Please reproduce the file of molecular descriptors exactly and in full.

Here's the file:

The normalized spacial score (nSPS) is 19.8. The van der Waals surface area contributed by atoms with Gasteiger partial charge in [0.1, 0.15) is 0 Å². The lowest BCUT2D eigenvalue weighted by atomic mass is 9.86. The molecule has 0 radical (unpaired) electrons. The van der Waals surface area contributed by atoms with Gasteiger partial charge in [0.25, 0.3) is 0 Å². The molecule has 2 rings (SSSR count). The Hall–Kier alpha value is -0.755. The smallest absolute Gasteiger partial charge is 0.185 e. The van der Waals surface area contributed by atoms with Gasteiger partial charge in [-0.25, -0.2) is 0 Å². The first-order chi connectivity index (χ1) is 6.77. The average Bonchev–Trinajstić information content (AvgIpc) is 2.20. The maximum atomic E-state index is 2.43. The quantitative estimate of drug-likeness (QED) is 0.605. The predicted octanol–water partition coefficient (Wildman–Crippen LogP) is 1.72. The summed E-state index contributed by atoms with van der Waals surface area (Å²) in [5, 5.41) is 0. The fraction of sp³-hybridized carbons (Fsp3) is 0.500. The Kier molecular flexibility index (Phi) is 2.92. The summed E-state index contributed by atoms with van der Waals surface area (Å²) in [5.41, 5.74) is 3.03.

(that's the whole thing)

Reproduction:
The normalized spacial score (nSPS) is 19.8. The van der Waals surface area contributed by atoms with Gasteiger partial charge in [0.1, 0.15) is 0 Å². The lowest BCUT2D eigenvalue weighted by atomic mass is 9.86. The molecule has 0 radical (unpaired) electrons. The van der Waals surface area contributed by atoms with Gasteiger partial charge in [0.25, 0.3) is 0 Å². The molecule has 2 rings (SSSR count). The Hall–Kier alpha value is -0.755. The smallest absolute Gasteiger partial charge is 0.185 e. The van der Waals surface area contributed by atoms with Gasteiger partial charge in [-0.25, -0.2) is 0 Å². The first-order chi connectivity index (χ1) is 6.77. The average Bonchev–Trinajstić information content (AvgIpc) is 2.20. The maximum atomic E-state index is 2.43. The quantitative estimate of drug-likeness (QED) is 0.605. The predicted octanol–water partition coefficient (Wildman–Crippen LogP) is 1.72. The summed E-state index contributed by atoms with van der Waals surface area (Å²) in [5, 5.41) is 0. The fraction of sp³-hybridized carbons (Fsp3) is 0.500. The Kier molecular flexibility index (Phi) is 2.92. The summed E-state index contributed by atoms with van der Waals surface area (Å²) in [5.41, 5.74) is 3.03.